This is my dream for a new social care future in terms of jobs… develop paid job roles for people with learning disabilities, including as peer support workers. My dream is to see people with learning disabilities working with others on an equal basis and values. People with learning disabilities must have the opportunity to be paid to use our skills to make things better.

If this happens, successful stories like mine will not be an exception in our society… They will be the norm!



By Sam Sly

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I’ve read all the great blogs written so far for #socialcarefuture and every one of them says a little bit of what I would have wanted to write about, so I thought I best get this blog out quick, before there is nothing more to say!

On contemplating my initial thought that it has all already been said, I realised that the first point I would want to make about the future of social care would be that we really don’t need to re-invent what citizens need to look out for and look after each other – it’s probably already out there. We shouldn’t be wasting time and money on the next big transformation or reform, but instead should focus on all the things we already have as a society and build on those.

One of my sadly held beliefs, is that ‘care’ ‘support’; whatever it is that people want to call it, became an industry a long time ago – inextricably linked to and driven by profit. It has largely become “serviceland” – somewhere no one particularly wants to be and where, though the language used to describe it changes, what is done to people mostly doesn’t. The saving grace is when I come across a person, group or an organisation bucking the trend and getting great lives for people. These are the “glimpses of the future” that happen because they have fought hard not to be sucked into serviceland and usually despite, not because of the dominant system.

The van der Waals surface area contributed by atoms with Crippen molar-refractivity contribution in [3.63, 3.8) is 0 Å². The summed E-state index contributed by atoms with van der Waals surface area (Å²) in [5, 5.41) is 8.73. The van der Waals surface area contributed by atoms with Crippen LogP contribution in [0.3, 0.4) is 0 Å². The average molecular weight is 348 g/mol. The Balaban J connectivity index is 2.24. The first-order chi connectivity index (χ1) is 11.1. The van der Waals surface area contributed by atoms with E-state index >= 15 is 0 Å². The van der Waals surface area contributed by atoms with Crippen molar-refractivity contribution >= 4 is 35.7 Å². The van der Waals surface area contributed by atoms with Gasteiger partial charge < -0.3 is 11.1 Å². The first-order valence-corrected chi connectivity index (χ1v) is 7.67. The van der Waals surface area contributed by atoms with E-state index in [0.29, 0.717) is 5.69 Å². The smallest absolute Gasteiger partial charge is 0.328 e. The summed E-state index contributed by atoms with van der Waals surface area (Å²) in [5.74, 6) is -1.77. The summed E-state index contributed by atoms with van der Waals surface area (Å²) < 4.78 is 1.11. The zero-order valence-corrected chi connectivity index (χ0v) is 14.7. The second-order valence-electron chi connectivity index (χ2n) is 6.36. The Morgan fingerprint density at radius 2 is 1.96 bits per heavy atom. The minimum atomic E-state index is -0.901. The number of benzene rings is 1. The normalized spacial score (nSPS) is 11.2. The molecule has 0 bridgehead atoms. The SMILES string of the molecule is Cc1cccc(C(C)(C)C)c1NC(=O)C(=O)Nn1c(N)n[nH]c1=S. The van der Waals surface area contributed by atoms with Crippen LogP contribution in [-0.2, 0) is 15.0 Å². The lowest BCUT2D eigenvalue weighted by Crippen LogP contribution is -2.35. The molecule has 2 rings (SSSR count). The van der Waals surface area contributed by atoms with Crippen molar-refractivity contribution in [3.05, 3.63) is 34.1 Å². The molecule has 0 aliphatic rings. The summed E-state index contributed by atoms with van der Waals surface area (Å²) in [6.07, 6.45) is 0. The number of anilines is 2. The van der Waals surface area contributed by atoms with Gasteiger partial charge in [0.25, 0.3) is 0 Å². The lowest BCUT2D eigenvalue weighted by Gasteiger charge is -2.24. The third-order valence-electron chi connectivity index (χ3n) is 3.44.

Serviceland is governed by gatekeepers and rationers whose roles have been shaped by care becoming an industry. But in my experience there has never been enough money in health and social care to give people all that they think, or others decide they need. In fact, I would say that even if there was that magic ‘money tree’ that politicians taunt each other about – it still would not significantly change the futures for the people I work alongside because their future happiness isn’t going to be found in serviceland – it will only be found in the real world.

So, if you are with me, I have an idea. Not a radical idea, not a new idea, but one we can all act on for free to start to shape a good future for social care and to start to demolish serviceland. Let’s each of us pledge that from now on in everything we say and do and everything we are, we will act with humanity towards each other. It sounds so simple, and the results would be so great. If we do this we can really challenge serviceland.

In my job as a life planner every day I already see where acts of humanity have made a difference to people’s lives, both in the moment that someone is humane and, in the weeks and years after. My job involves planning good futures with people who are in the most distressing, depressing and horrendous of situations – incarcerated in specialist hospitals. Part of the planning is to recount their life so far, so we can learn from the past. Despite the horror and pain they have often experienced it is other people’s (professionals and loved ones) acts of humanity that they remember vividly and that have given them strength, helped build resilience, and nurtured the hopes and dreams that keep them motivated in what could be seen, at times, as quite hopeless situations. The life planning process is also facilitated in as humane a way as possible – seeking out people’s strengths, skills, resilience, hopes and dreams and building on these rather than risks and fears.

These acts of humanity are simple person to person things – like the teacher remembered 20 years on because they were kind and gentle to the social worker who kept in touch when the person moved area – these are the things that make a difference. People remember someone who has shown kindness, compassion, empathy, generosity, understanding or magnanimity. Like a ripple effect it can make everyone involved more inclined to act with humanity towards others. People stuck in serviceland remember the professionals who acted with humanity even if they still had to deliver bad news.